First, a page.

More Light On
Canada's Bill Of Rights
I am writing from Ontario, Canada, and would like to offer some comments on "How Canada Compares to the US," a letter from an individual named Eric Williams. Eric was correct in suggesting that people of all persuasions tend to be a little less dogmatic and pushy with their beliefs here.
Eric made some erroneous comments about the Canadian consitution, however. First of all, the Bill of Rights was a document introduced in the 1960s. It was a "toothless" document, i.e. not binding on any level of government. It was merely "aspirational."
What Eric erroneously referred to as the Bill of Rights is actually the "Charter of Rights and Freedoms." It was introduced in 1982 and is binding on all levels of government. The Charter makes various guarantees of civil liberties and would look quite recognizable to one who had examined the US constitution. Conveniently, however, s.1 of the Charter "guarantees the rights and freedoms set out in it only to such reasonable limits, prescribed by law, as can be demonstrably justified in a free and democratic society." The drafters perhaps hoped to avoid some of the messy litigation that resulted in the US over "absolute" constitutional rights.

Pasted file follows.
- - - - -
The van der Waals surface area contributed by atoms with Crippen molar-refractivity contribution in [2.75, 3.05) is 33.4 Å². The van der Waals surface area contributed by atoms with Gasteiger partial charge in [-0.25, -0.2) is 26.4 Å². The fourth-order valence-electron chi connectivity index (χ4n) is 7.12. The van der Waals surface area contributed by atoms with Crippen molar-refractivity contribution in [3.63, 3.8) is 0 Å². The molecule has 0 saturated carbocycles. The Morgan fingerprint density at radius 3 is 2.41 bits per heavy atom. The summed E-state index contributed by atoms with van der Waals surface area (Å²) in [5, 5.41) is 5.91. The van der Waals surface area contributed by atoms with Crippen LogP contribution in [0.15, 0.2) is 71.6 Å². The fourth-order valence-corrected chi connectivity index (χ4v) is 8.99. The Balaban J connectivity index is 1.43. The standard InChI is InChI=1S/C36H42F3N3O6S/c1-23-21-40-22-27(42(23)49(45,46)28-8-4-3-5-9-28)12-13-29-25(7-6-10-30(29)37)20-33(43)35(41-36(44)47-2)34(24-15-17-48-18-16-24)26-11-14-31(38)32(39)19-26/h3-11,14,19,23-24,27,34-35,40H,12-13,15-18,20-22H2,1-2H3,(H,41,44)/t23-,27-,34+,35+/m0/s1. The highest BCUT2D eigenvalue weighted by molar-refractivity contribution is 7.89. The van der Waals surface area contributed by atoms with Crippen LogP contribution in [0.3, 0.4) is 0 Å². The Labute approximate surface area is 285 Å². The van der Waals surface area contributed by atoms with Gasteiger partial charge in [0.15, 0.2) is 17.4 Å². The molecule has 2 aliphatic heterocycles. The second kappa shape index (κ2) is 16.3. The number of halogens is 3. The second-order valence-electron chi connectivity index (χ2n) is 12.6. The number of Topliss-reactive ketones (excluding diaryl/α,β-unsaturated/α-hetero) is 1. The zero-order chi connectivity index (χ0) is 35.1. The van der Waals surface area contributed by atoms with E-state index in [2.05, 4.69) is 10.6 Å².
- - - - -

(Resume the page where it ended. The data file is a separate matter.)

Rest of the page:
Eric incorrectly stated that the "notwithstanding" clause "allows a provincial or Federal government to ignore a constitutional law with a majority vote in the legislative house." Rather, the clause allows a government to maintain a law, "notwithstanding" that said law has been pronounced unconstitutional by the judiciary.
I know this is on a major tangent from the theme of your website, but I couldn't resist.
PS Love your site! Do you teach formal logic at a university?
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